RAF100, Spitfires and Seagulls
With the 100th anniversary of the RAF on 1st April, just a week away today, this blog post is my own little tribute inspired by the apocryphal storyline in the film about the Spitfire "The First of the Few" and the photographic inspiration of Dave Black whose recent image of seagulls in a feeding frenzy fired my imagination.
The form of gulls in flight has always fascinated me and where I live I am fortunate to often have them face on, comparatively low down and with the sun behind my back which gives great illumination. An almost cloud free sky and with the sun still fairly low I was afforded opportunity to get a number of shots of a mature gull in effortless flight with the sun highlighting its head feathers and the white feathers on the leading edge of its wing. Under exposure and removal of tone through use of black and white did the rest.
I like the way the light just highlights the essential characteristics of the gull in flight but the bird is still instantly recognisable as a seagull. The Mitchell's design of the Spitfire wasn't inspired by Seagulls, instead it was a progression of many designs, some failures and great design ability. However in same ways I wish it was as I can still picture the scenes of dog fights from the film with the distinctive spitfire shape powered through the air by its Rolls Royce Merlin engine. As to real gulls in flight, well they are in many ways the Rolls Royce of the air. Few birds match their effortless grace as they use the wind to soar and sweep over buffs and cliffs along the coast.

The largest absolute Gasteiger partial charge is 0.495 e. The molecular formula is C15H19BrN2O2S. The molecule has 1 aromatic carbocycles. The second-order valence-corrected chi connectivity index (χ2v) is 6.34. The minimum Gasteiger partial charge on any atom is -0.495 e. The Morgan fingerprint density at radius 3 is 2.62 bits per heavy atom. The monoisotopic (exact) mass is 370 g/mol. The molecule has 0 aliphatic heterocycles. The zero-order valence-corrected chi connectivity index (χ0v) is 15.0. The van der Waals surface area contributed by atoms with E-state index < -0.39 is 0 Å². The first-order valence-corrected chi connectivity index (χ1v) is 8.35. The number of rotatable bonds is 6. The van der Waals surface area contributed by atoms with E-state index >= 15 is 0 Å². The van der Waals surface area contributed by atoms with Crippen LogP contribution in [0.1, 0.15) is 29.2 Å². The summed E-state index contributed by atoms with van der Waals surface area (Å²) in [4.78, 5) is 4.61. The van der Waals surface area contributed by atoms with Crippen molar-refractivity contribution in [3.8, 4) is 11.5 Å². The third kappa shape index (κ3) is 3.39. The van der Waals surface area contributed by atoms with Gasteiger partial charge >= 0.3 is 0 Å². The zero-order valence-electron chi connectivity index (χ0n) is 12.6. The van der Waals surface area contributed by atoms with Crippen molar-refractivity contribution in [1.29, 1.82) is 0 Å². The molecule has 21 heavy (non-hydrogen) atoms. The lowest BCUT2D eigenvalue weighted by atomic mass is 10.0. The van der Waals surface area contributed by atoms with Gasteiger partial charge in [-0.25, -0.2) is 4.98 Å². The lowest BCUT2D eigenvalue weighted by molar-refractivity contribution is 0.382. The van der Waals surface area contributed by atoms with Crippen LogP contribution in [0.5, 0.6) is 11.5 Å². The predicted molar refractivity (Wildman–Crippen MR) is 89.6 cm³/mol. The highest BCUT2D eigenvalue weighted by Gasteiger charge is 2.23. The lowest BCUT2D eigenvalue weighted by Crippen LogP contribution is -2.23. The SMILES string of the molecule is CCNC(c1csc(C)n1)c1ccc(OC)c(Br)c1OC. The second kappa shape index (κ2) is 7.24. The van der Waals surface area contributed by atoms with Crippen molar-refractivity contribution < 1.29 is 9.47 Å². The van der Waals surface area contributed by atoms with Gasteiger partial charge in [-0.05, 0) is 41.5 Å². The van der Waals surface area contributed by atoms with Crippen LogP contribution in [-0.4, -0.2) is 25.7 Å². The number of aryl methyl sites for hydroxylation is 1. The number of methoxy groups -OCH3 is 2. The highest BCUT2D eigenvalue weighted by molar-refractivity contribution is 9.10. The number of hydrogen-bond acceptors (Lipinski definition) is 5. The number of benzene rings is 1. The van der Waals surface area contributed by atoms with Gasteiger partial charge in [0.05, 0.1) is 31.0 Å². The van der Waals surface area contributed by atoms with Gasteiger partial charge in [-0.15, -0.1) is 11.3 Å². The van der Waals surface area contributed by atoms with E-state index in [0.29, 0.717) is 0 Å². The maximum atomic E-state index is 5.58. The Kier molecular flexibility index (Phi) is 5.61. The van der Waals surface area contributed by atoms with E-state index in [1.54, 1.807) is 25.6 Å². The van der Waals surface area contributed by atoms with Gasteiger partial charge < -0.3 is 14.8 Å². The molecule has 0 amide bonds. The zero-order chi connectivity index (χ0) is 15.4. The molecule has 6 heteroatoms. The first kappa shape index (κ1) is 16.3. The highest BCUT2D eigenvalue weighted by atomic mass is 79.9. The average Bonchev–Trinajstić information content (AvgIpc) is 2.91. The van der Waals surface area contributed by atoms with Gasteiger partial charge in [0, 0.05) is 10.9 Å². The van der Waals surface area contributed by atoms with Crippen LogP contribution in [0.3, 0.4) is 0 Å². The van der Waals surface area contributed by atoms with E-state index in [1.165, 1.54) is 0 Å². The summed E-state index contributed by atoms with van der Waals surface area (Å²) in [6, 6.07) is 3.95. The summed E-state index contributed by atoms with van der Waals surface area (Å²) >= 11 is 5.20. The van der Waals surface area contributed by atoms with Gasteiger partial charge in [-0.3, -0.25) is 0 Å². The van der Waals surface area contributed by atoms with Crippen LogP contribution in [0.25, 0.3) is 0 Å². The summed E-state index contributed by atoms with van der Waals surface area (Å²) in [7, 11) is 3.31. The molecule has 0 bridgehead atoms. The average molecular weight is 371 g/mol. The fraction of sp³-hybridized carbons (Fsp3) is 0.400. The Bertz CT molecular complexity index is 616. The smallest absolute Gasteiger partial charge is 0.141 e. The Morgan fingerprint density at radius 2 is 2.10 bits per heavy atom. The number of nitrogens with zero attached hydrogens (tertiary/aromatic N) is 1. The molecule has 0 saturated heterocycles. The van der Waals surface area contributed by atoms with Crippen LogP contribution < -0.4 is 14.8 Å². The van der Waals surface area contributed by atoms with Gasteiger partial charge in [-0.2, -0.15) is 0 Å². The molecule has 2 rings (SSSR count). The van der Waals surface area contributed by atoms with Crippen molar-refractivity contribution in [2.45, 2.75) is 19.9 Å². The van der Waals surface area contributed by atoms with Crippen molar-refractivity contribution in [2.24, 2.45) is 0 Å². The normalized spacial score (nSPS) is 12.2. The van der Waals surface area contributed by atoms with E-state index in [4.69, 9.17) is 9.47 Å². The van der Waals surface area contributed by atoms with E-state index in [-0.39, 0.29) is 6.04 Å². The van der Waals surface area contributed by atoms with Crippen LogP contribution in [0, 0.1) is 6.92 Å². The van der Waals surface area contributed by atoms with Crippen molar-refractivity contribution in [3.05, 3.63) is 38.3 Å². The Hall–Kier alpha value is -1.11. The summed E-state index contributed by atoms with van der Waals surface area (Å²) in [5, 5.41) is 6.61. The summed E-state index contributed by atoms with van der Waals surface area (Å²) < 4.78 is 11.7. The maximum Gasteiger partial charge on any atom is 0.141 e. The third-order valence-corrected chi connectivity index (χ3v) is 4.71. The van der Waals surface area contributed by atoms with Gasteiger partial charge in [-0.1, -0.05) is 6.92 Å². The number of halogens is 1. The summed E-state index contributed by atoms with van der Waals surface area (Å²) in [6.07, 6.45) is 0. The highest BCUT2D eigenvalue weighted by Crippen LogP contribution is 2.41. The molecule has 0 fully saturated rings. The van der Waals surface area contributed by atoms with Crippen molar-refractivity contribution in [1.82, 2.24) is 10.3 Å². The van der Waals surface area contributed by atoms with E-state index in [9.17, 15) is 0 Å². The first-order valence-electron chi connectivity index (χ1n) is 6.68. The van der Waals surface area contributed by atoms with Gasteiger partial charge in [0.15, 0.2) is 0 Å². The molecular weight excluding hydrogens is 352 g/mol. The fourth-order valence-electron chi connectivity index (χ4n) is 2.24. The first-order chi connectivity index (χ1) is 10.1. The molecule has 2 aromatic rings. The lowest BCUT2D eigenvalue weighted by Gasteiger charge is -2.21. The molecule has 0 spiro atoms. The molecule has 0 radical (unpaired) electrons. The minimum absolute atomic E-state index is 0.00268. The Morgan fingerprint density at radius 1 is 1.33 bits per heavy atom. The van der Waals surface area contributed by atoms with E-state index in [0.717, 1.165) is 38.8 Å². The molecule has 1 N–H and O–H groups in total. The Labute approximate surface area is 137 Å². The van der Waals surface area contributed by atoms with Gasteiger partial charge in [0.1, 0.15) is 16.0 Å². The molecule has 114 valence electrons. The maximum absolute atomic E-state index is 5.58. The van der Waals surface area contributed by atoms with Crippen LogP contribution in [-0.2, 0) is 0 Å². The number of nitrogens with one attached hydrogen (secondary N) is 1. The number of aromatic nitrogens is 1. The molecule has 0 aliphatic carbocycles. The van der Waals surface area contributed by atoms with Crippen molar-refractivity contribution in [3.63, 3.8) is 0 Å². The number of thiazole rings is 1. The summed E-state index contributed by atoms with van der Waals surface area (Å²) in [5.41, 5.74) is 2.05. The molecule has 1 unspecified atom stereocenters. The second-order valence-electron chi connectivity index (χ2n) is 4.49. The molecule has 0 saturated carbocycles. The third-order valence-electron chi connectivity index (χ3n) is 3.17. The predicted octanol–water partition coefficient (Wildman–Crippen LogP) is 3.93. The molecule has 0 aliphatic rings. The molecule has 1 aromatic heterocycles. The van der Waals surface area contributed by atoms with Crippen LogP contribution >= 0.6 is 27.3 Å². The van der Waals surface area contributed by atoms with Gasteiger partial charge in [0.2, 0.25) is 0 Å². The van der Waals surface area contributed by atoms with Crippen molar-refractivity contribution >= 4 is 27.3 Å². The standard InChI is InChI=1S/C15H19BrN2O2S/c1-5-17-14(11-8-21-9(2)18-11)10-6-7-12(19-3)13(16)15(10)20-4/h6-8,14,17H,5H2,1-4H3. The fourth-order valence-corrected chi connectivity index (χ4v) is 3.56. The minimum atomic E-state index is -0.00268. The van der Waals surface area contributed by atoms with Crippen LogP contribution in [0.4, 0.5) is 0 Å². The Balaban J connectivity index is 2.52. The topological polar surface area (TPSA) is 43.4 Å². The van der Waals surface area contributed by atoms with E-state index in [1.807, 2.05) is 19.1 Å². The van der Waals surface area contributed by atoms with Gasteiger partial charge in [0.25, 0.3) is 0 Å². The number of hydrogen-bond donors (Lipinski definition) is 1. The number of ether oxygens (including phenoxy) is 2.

The three images were all taken with the seagull on a head on glide over my camera position with wind and sun directly behind me. Under exposure by nearly three full stops left only the white areas of the bird highlighted in the final image. The exposure was adjusted to bring in a few of the trailing edge wing feathers to give more shape. In the first image I loved the quizzical look on the face of the seagull but the exposure wasn't right. Likewise in the second image I felt there was too much of the seagull's body for the image I had in mind.
In the final image i like how the light falls and the shape of the bird with the single eye also providing an added focus. I will continue to experiment with how I can use natural light and form in both nature and sports photography but the end image I managed to create of the seagull was certainly close to what I was imagining in my head as I reminisced about those childhood black and white Saturday morning films.
Canon 1DXii with EF200-400 f4.0 with extender engaged (shot at 560mm f5.6). ISO 640 1/3200.